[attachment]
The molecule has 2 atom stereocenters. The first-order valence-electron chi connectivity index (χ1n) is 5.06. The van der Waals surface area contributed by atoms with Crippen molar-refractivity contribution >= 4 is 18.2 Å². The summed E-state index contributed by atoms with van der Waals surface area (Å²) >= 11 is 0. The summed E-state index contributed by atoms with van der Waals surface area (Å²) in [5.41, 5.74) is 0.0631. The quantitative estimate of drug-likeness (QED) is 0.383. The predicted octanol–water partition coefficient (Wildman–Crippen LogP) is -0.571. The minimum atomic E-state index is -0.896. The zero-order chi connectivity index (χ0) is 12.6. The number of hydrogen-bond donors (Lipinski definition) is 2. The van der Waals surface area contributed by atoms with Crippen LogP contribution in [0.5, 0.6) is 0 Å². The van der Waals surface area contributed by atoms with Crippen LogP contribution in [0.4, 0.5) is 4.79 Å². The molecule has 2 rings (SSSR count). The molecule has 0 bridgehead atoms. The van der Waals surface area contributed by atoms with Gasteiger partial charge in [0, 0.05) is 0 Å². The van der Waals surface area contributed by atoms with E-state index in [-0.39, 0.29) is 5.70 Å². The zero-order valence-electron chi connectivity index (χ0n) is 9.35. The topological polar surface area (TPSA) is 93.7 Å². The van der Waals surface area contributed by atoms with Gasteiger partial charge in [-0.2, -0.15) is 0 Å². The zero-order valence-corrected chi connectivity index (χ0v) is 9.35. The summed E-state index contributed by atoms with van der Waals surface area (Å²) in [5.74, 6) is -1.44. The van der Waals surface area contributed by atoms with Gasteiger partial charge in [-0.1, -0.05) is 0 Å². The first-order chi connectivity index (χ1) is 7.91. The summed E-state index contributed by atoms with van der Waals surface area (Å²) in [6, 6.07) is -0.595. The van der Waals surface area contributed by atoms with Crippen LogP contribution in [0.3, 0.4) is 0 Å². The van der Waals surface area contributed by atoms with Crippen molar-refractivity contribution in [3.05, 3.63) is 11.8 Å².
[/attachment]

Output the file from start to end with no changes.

The molecule has 2 atom stereocenters. The first-order valence-electron chi connectivity index (χ1n) is 5.06. The van der Waals surface area contributed by atoms with Crippen molar-refractivity contribution >= 4 is 18.2 Å². The summed E-state index contributed by atoms with van der Waals surface area (Å²) >= 11 is 0. The summed E-state index contributed by atoms with van der Waals surface area (Å²) in [5.41, 5.74) is 0.0631. The quantitative estimate of drug-likeness (QED) is 0.383. The predicted octanol–water partition coefficient (Wildman–Crippen LogP) is -0.571. The minimum atomic E-state index is -0.896. The zero-order chi connectivity index (χ0) is 12.6. The number of hydrogen-bond donors (Lipinski definition) is 2. The van der Waals surface area contributed by atoms with Crippen LogP contribution in [0.5, 0.6) is 0 Å². The van der Waals surface area contributed by atoms with Crippen LogP contribution in [0.4, 0.5) is 4.79 Å². The molecule has 2 rings (SSSR count). The molecule has 0 bridgehead atoms. The van der Waals surface area contributed by atoms with Gasteiger partial charge in [0, 0.05) is 0 Å². The van der Waals surface area contributed by atoms with E-state index in [-0.39, 0.29) is 5.70 Å². The zero-order valence-electron chi connectivity index (χ0n) is 9.35. The topological polar surface area (TPSA) is 93.7 Å². The van der Waals surface area contributed by atoms with Gasteiger partial charge in [-0.2, -0.15) is 0 Å². The zero-order valence-corrected chi connectivity index (χ0v) is 9.35. The summed E-state index contributed by atoms with van der Waals surface area (Å²) in [5.74, 6) is -1.44. The van der Waals surface area contributed by atoms with Gasteiger partial charge in [-0.1, -0.05) is 0 Å². The first-order chi connectivity index (χ1) is 7.91. The summed E-state index contributed by atoms with van der Waals surface area (Å²) in [6, 6.07) is -0.595. The van der Waals surface area contributed by atoms with Crippen LogP contribution in [0.3, 0.4) is 0 Å². The van der Waals surface area contributed by atoms with Crippen molar-refractivity contribution in [3.05, 3.63) is 11.8 Å².